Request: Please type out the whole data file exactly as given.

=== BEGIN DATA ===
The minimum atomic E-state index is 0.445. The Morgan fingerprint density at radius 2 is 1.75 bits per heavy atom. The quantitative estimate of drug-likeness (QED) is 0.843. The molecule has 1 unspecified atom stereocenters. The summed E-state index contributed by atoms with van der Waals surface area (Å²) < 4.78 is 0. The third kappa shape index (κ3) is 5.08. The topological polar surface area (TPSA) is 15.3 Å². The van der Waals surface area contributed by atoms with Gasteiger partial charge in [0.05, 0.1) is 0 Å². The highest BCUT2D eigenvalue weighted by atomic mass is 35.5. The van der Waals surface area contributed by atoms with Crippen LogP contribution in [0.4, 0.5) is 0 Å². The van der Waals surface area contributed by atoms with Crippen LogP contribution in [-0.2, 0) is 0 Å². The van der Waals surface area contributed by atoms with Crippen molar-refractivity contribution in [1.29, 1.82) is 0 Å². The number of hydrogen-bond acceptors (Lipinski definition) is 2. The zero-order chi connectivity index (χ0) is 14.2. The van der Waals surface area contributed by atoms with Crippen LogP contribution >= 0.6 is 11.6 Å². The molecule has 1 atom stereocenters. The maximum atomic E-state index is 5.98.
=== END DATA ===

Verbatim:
The minimum atomic E-state index is 0.445. The Morgan fingerprint density at radius 2 is 1.75 bits per heavy atom. The quantitative estimate of drug-likeness (QED) is 0.843. The molecule has 1 unspecified atom stereocenters. The summed E-state index contributed by atoms with van der Waals surface area (Å²) < 4.78 is 0. The third kappa shape index (κ3) is 5.08. The topological polar surface area (TPSA) is 15.3 Å². The van der Waals surface area contributed by atoms with Gasteiger partial charge in [0.05, 0.1) is 0 Å². The highest BCUT2D eigenvalue weighted by atomic mass is 35.5. The van der Waals surface area contributed by atoms with Crippen LogP contribution in [0.4, 0.5) is 0 Å². The van der Waals surface area contributed by atoms with Crippen LogP contribution in [-0.2, 0) is 0 Å². The van der Waals surface area contributed by atoms with Crippen molar-refractivity contribution in [1.29, 1.82) is 0 Å². The number of hydrogen-bond acceptors (Lipinski definition) is 2. The zero-order chi connectivity index (χ0) is 14.2. The van der Waals surface area contributed by atoms with Crippen LogP contribution >= 0.6 is 11.6 Å². The molecule has 1 atom stereocenters. The maximum atomic E-state index is 5.98.